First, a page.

epss echo

Strength & Limitations


This study is the first to demonstrate that EPSS can provide a quantitative prediction of LVEF. One strength of this study is the generalizability of the findings given that all indications for TTE were included. Another strength is that the ED ultrasound fellows and cardiac sonographers performed their studies independently, unlike a prior study that utilized the same scans performed by residents to obtain both EPSS and LVEF. 


There were possible misestimations of EPSS in certain pathologic states, such as overestimation of EPSS in mitral stenosis. Additionally, this paper describes the Teichholz method, which is subject to inaccuracies, especially in states of dyskinesis. Of note, the Teichholz method has since been supplanted by the modified Simpson’s rule and is no longer used clinically. On average, time from EPSS measurement to comprehensive echocardiogram was 6 hours with the possibility that systolic function changed during that window of time. Finally, the study size was fairly small with 71 subjects included in the final analysis.

Authors Conclusion

ED physicians can assess left ventricular systolic function using the EPSS, and EPSS is strongly correlated with calculated LVEF. An EPSS greater than 7 mm may be used to predict patients with severely reduced LVEF. ED physician visual estimation was less effective and less consistent than EPSS measurement for predicting systolic function.

Our Conclusion

We agree that EPSS is a feasible and useful tool for assessing systolic function at the bedside. This study establishes that a 7 mm EPSS cutoff is highly sensitive for detecting severe systolic dysfunction. The clinical utility of an EPSS cutoff of 8 mm for any systolic dysfunction is less clear. Employing EPSS measurement with the 7 mm cutoff in mind, in conjunction with visual estimation by an experienced ED sonographer, is likely to provide a more complete picture of a patient’s systolic function at the bedside prior to obtaining a formal echocardiogram.

The Bottom Line 

EPSS measured on bedside ultrasound the ED is an easily obtainable, quantitative predictor of systolic dysfunction. A cutoff of 7mm is sensitive in identifying systolic dysfunction.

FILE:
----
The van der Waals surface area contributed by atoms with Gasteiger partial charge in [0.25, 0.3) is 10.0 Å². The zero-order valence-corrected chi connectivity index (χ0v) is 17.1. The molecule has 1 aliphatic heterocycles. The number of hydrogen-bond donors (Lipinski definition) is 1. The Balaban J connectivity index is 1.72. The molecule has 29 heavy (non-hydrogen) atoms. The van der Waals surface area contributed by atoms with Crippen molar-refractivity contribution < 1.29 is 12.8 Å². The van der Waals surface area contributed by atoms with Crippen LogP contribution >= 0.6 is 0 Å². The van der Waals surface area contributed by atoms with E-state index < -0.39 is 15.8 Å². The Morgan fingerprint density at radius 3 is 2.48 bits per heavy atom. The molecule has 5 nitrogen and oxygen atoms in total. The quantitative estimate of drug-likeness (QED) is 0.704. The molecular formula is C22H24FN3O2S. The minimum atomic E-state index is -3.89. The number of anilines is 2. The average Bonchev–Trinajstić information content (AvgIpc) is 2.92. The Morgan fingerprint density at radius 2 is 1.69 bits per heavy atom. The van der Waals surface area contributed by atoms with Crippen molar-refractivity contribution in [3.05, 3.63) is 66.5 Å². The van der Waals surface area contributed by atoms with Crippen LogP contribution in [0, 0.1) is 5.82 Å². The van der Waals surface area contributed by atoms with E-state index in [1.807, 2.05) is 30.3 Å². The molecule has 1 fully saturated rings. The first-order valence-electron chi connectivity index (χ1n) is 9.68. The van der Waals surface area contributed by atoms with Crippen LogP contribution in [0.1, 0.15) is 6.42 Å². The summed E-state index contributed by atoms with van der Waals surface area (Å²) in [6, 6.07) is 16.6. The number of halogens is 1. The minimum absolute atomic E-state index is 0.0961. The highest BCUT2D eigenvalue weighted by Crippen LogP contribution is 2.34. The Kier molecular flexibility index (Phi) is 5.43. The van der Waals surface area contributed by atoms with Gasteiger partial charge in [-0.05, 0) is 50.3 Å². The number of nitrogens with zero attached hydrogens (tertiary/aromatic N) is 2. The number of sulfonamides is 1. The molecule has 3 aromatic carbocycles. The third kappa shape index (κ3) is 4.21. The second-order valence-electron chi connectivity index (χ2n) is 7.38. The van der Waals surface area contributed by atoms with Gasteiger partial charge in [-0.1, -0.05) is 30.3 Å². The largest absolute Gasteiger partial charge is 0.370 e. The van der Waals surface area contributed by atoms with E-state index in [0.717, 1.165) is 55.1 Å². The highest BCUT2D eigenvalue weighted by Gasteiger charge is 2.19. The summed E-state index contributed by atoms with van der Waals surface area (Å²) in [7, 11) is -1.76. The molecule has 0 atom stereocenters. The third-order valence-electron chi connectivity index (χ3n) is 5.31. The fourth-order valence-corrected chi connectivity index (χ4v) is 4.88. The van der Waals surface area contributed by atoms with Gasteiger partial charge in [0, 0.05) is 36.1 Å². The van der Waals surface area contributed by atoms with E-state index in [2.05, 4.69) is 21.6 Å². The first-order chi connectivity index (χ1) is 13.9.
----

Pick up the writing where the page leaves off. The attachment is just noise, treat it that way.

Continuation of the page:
This post was written by Jennie Xu, MS4 at UCSD School of Medicine, Charles Murchison, MD and Amir Aminlari, MD. 


McKaigney CJ, Krantz MJ, La Rocque CL, Hurst ND, Buchanan MS, Kendall JL. E-point septal separation: a bedside tool for emergency physician assessment of left ventricular ejection fraction. The American Journal of Emergency Medicine. 2014 Jun 1;32(6):493-7.


    1. Labovitz AJ, Noble VE, Bierig M, Goldstein SA, Jones R, Kort S, Porter TR, Spencer KT, Tayal VS, Wei K. Focused cardiac ultrasound in the emergent setting: a consensus statement of the American Society of Echocardiography and American College of Emergency Physicians. Journal of the American Society of Echocardiography. 2010 Dec 1;23(12):1225-30.
    2.  Massie BM, Schiller NB, Ratshin RA, Parmley WW. Mitral-septal separation: new echocardiographic index of left ventricular function. The American journal of cardiology. 1977 Jun 1;39(7):1008-16.
    3. Lew W, Henning H, Schelbert H, Karliner JS. Assessment of mitral valve E point-septal separation as an index of left ventricular performance in patients with acute and previous myocardial infarction. The American journal of cardiology. 1978 May 1;41(5):836-45.
    4. Massie BM, Schiller NB, Ratshin RA, Parmley WW. Mitral-septal separation: new echocardiographic index of left ventricular function. The American journal of cardiology. 1977 Jun 1;39(7):1008-16.